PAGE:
Highlights of the festival for this long-time lover of early jazz styles were the several sets we caught of the New Orleans-based Duke Heitger Steamboat Stompers, who turned up on one stage or another every day of the festival and were clearly an audience favorite. The leader's trumpet voice, one of the brightest of current traditional jazz brassmen, led the quartet through its repertoire of historic fare with flair and jaunty swing. Clarinetist Evan Christopher has for several years been attracting attention as an inspired virtuoso on his instrument. His tone, somewhat reminiscent of the great Edmond Hall, yet thoroughly individual, is wonderfully woody, and his seemingly effortless ease with startling turns of phrase marks him as highly inventive.
Audience at the Jazz Street Stage, a free stage featuring many Finnish bands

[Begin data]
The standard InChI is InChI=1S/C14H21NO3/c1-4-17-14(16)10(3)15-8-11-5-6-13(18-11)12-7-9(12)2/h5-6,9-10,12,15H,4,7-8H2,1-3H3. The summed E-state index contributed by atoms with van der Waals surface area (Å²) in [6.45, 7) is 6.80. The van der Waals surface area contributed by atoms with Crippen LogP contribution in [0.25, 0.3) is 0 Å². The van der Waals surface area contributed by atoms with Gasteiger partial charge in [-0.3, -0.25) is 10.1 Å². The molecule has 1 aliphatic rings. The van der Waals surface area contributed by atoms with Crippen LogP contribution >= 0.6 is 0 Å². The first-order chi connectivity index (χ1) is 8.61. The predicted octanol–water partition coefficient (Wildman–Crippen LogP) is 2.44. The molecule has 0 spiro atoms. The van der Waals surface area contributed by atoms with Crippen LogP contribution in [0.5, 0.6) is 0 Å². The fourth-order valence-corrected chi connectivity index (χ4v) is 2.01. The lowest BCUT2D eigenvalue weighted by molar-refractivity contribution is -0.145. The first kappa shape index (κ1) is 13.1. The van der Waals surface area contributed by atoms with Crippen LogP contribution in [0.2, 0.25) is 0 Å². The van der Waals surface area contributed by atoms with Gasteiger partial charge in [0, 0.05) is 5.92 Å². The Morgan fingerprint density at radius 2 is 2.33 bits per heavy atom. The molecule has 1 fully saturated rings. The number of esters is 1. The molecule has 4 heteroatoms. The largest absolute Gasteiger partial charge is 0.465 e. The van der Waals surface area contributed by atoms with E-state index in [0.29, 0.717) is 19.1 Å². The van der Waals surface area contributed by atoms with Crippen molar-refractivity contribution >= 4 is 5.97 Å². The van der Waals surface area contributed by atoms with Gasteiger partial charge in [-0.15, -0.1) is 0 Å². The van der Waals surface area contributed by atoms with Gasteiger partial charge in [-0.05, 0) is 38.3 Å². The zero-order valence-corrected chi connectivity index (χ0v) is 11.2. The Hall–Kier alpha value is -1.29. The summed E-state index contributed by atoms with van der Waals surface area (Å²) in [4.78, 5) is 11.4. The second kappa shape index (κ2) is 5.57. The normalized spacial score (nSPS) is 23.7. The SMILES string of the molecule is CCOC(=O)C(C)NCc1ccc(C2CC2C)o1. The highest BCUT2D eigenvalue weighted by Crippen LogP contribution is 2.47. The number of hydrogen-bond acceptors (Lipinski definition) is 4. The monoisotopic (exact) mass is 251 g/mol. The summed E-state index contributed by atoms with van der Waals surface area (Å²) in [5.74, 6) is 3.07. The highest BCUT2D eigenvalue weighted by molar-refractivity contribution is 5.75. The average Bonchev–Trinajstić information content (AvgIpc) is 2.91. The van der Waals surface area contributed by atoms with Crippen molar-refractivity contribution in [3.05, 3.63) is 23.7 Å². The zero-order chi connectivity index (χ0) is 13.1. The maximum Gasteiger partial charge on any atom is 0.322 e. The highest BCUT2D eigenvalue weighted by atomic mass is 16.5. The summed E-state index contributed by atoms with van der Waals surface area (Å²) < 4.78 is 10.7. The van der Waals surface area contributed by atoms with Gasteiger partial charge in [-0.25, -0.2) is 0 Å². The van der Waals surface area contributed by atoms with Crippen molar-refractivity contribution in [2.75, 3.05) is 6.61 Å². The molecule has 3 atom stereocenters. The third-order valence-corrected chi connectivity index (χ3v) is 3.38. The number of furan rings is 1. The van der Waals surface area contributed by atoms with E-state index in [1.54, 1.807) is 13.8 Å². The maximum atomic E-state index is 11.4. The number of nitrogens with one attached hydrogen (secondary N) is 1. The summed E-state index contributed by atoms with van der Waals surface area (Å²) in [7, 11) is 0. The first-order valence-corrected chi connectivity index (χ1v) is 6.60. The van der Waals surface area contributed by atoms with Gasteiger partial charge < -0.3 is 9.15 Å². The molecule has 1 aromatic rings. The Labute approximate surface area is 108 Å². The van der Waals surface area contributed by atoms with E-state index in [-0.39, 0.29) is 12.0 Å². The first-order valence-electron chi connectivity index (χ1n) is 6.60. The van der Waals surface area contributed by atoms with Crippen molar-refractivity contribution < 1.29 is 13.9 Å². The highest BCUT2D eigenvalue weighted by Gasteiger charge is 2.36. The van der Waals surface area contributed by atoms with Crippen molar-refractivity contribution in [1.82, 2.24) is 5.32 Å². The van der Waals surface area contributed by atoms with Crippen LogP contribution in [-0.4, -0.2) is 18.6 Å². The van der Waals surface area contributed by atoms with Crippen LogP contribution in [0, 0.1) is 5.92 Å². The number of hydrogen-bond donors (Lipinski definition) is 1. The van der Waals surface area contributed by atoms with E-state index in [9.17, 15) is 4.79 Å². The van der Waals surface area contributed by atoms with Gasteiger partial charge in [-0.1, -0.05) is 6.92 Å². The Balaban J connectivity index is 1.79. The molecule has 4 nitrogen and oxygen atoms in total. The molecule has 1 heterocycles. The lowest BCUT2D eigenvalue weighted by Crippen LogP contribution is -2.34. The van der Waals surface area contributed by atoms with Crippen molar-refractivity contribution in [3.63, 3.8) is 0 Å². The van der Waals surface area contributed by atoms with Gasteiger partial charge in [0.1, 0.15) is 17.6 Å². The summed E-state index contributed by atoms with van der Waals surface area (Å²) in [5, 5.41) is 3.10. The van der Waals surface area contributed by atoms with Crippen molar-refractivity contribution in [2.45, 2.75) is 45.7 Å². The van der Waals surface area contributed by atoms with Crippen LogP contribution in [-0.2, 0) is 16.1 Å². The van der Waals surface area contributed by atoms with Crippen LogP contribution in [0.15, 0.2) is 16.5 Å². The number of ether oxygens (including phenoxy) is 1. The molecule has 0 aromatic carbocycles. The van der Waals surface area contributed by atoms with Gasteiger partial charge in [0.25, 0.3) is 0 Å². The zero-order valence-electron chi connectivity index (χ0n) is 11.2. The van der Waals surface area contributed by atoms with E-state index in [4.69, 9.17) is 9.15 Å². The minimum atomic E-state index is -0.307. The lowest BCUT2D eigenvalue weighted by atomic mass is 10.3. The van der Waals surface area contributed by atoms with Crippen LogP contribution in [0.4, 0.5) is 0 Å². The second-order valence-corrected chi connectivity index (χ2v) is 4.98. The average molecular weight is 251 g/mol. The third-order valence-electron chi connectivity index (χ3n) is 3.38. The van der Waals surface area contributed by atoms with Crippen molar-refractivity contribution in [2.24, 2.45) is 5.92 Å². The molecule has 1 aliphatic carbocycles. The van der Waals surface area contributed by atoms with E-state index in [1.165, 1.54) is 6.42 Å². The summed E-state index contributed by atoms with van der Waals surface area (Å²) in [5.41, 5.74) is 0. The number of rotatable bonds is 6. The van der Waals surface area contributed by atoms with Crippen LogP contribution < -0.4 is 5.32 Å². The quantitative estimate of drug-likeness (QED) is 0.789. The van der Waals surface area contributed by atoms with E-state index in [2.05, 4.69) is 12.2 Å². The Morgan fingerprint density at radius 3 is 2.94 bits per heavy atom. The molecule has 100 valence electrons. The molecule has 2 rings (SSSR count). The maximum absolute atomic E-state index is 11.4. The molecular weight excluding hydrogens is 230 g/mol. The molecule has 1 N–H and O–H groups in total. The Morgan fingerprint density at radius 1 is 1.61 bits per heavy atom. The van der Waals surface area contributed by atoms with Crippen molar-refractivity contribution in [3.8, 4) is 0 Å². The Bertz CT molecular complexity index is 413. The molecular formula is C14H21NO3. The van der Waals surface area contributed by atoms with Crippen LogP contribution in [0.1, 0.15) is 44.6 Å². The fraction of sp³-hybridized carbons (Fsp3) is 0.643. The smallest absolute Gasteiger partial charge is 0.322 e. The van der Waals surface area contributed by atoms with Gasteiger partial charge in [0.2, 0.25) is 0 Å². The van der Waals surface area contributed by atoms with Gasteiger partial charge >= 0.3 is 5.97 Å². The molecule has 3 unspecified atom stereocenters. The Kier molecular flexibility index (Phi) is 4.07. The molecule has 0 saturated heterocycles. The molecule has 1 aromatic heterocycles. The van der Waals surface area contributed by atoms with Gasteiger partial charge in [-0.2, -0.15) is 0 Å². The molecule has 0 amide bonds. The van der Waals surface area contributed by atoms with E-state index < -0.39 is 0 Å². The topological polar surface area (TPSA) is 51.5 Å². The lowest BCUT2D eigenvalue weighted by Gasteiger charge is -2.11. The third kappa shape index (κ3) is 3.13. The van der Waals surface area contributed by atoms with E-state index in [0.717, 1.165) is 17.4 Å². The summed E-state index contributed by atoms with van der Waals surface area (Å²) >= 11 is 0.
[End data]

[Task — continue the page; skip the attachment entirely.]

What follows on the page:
We had the opportunity to see the Stompers on the two free Jazz Street stages and then in the basement club room of the Steak and Whiskey House, a quality restaurant across the street from our hotel. The band was especially hot that evening, perhaps inspired by the presence of some of the members of the Preservation Hall Jazz Band, who vociferously commended the quartet's efforts at the conclusion of each number.
Tom Saunders' bass saxophone -- and occasional bass fiddle -- and John Gill's banjo and guitar made for a perfect rhythm section, with the latter supplying period vocals that delighted. "Snake Rag", "Snag It", "That Da Da Strain", and "If You Knew Susie" were some of the Stompers' offerings.